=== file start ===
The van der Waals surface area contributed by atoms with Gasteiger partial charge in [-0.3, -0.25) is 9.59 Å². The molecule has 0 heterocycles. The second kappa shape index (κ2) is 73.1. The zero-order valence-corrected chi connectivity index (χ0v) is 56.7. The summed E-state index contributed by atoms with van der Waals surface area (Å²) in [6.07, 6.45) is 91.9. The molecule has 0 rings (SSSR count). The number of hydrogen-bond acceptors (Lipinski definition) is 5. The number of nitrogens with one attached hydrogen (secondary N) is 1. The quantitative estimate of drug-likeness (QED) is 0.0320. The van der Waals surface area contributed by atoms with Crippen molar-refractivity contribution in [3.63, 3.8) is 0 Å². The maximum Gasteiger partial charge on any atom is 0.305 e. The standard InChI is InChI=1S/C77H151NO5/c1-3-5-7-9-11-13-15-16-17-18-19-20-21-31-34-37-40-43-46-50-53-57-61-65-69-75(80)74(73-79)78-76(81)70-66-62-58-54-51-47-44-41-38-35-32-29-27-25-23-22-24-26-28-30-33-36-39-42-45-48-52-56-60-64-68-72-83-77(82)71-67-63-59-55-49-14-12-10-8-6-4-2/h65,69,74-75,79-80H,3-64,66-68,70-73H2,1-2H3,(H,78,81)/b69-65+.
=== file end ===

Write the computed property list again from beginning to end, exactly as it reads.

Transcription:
The van der Waals surface area contributed by atoms with Gasteiger partial charge in [-0.3, -0.25) is 9.59 Å². The molecule has 0 heterocycles. The second kappa shape index (κ2) is 73.1. The zero-order valence-corrected chi connectivity index (χ0v) is 56.7. The summed E-state index contributed by atoms with van der Waals surface area (Å²) in [6.07, 6.45) is 91.9. The molecule has 0 rings (SSSR count). The number of hydrogen-bond acceptors (Lipinski definition) is 5. The number of nitrogens with one attached hydrogen (secondary N) is 1. The quantitative estimate of drug-likeness (QED) is 0.0320. The van der Waals surface area contributed by atoms with Crippen molar-refractivity contribution in [3.63, 3.8) is 0 Å². The maximum Gasteiger partial charge on any atom is 0.305 e. The standard InChI is InChI=1S/C77H151NO5/c1-3-5-7-9-11-13-15-16-17-18-19-20-21-31-34-37-40-43-46-50-53-57-61-65-69-75(80)74(73-79)78-76(81)70-66-62-58-54-51-47-44-41-38-35-32-29-27-25-23-22-24-26-28-30-33-36-39-42-45-48-52-56-60-64-68-72-83-77(82)71-67-63-59-55-49-14-12-10-8-6-4-2/h65,69,74-75,79-80H,3-64,66-68,70-73H2,1-2H3,(H,78,81)/b69-65+.